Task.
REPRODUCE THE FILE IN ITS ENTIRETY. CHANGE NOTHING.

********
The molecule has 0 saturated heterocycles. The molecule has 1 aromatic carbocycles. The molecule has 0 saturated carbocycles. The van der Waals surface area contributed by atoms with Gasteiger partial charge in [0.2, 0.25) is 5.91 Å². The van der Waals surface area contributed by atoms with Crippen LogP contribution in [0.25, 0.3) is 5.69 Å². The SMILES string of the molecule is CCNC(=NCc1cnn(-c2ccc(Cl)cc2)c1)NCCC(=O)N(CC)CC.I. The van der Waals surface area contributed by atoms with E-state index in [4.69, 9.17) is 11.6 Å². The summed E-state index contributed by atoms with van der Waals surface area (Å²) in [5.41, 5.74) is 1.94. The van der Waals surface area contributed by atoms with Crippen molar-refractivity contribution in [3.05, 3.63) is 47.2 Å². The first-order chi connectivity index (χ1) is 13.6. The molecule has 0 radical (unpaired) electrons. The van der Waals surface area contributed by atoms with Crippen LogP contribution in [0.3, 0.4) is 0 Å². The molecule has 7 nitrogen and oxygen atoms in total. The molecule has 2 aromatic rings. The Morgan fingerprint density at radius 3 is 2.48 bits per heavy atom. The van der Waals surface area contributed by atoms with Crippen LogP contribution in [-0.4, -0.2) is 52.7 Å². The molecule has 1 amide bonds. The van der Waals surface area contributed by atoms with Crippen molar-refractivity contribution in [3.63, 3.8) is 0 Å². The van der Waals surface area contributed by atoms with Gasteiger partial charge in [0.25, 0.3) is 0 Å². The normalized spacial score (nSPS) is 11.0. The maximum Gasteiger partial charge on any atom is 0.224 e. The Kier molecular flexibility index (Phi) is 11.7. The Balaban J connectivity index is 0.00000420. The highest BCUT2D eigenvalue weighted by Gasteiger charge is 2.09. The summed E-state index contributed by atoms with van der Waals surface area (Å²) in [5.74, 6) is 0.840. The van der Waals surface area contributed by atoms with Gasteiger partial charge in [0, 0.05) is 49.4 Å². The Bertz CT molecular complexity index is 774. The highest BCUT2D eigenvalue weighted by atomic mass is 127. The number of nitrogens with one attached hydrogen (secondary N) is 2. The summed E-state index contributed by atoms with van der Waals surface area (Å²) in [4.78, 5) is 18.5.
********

The molecule has 0 saturated heterocycles. The molecule has 1 aromatic carbocycles. The molecule has 0 saturated carbocycles. The van der Waals surface area contributed by atoms with Gasteiger partial charge in [0.2, 0.25) is 5.91 Å². The van der Waals surface area contributed by atoms with Crippen LogP contribution in [0.25, 0.3) is 5.69 Å². The SMILES string of the molecule is CCNC(=NCc1cnn(-c2ccc(Cl)cc2)c1)NCCC(=O)N(CC)CC.I. The van der Waals surface area contributed by atoms with E-state index in [4.69, 9.17) is 11.6 Å². The summed E-state index contributed by atoms with van der Waals surface area (Å²) in [5.41, 5.74) is 1.94. The van der Waals surface area contributed by atoms with Crippen molar-refractivity contribution in [3.05, 3.63) is 47.2 Å². The first-order chi connectivity index (χ1) is 13.6. The molecule has 0 radical (unpaired) electrons. The van der Waals surface area contributed by atoms with Crippen LogP contribution in [0.3, 0.4) is 0 Å². The molecule has 7 nitrogen and oxygen atoms in total. The molecule has 2 aromatic rings. The Morgan fingerprint density at radius 3 is 2.48 bits per heavy atom. The van der Waals surface area contributed by atoms with Crippen LogP contribution in [-0.4, -0.2) is 52.7 Å². The molecule has 1 amide bonds. The van der Waals surface area contributed by atoms with Crippen molar-refractivity contribution in [3.63, 3.8) is 0 Å². The van der Waals surface area contributed by atoms with Gasteiger partial charge in [0.25, 0.3) is 0 Å². The normalized spacial score (nSPS) is 11.0. The maximum Gasteiger partial charge on any atom is 0.224 e. The Kier molecular flexibility index (Phi) is 11.7. The Balaban J connectivity index is 0.00000420. The highest BCUT2D eigenvalue weighted by Gasteiger charge is 2.09. The summed E-state index contributed by atoms with van der Waals surface area (Å²) in [5.74, 6) is 0.840. The van der Waals surface area contributed by atoms with Gasteiger partial charge in [0, 0.05) is 49.4 Å². The Bertz CT molecular complexity index is 774. The highest BCUT2D eigenvalue weighted by atomic mass is 127. The number of nitrogens with one attached hydrogen (secondary N) is 2. The summed E-state index contributed by atoms with van der Waals surface area (Å²) in [4.78, 5) is 18.5.